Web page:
Earlier this year, I posted that preparation began in New Jersey for the nation's first offshore wind farm. Several wind-energy companies deployed a buoy in the ocean off Atlantic City in an effort to find the best possible location for one.
More recently (early July 2010), the state government took the first concrete steps toward ensuring the construction of an offshore wind farm. On July 5, a bill passed in the state senate that enables the state to provide $100 million in tax credits to companies developing offshore wind farms.
Matt Friedman of the State House Bureau writes "the Offshore Wind Economic Development Act would attempt to spur the development of wind farms
off the coast by offering the incentives and creating a certificate program requiring that a certain amount of electricity sold in the State be from offshore wind energy."
Despite this dramatic step forward, we aren't home just yet. The bill still has to go before the State Assembly. The main problem will most likely be the controversy caused by the fact that developing wind energy will cost ratepayers more. Exact figures of the increase are disputed.
State Department of Environmental Protection Commissioner Bob Martin told a Senate Budget and Appropriations Committee "we will pay higher rates ... but the whole idea is to offset that by creating jobs and industry."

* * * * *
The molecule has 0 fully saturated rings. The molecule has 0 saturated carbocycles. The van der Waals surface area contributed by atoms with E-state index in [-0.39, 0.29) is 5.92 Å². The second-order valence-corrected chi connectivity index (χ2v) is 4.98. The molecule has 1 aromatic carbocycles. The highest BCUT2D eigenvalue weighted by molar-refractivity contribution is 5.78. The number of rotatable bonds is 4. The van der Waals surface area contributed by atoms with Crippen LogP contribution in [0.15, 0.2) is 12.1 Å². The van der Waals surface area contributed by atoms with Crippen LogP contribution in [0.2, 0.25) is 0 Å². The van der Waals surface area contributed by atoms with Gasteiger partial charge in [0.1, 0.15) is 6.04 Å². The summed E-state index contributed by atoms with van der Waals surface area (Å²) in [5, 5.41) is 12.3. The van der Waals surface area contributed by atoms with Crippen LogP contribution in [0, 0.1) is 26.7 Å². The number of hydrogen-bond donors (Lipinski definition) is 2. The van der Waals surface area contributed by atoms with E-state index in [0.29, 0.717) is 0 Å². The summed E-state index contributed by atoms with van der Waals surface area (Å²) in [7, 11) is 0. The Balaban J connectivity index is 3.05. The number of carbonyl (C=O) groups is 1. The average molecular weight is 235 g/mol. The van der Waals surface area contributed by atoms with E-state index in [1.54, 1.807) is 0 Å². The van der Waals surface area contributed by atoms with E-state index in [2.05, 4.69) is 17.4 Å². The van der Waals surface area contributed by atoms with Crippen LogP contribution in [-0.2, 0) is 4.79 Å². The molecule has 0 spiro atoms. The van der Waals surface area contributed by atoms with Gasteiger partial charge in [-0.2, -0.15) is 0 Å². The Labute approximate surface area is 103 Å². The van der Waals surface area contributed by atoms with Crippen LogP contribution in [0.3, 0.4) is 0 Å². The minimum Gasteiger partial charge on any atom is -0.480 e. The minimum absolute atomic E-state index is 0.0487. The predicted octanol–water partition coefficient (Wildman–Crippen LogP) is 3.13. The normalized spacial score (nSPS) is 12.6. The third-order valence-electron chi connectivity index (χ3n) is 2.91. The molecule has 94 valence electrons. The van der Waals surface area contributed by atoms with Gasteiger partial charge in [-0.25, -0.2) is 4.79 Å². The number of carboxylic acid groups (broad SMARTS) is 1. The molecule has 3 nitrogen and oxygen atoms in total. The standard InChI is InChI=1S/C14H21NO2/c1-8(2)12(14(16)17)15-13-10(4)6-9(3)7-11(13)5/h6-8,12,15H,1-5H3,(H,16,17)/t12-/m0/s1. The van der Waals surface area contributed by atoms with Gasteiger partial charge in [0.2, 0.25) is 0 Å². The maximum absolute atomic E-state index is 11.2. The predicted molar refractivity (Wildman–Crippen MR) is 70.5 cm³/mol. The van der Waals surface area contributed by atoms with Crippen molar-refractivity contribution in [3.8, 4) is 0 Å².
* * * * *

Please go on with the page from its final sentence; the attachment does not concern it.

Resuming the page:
The goal of the bill is to ensure adequate wind energy infrastructure capable of generating 1,100 megawatts of energy, which should be enough to supply power to well over 200,000 homes. In addition, the bill calls for the generation of 3,000 megawatts resulting from wind energy by 2020.
In 2008 the U.S. Census Bureau estimated that there were around 3.5 million
housing units in New Jersey. Through 2008, the total number of New Jersey households increased about 20-25,000 every year. If trends hold, there will be about 3.75 million total households in New Jersey in 2020.
If the state meets its 3,000 megawatt goal by 2020, this means that at that point wind energy will be supplying approximately 20 percent of the housing units in the state. This is an ambitious target, and certainly there will be unforeseen obstacles along the way. However, it remains to be seen if this goal is a binding target. I believe that for any target like this to work, there need to be deadlines along the way and penalties for failing to meet them. From what I understand, there are none of those in this bill.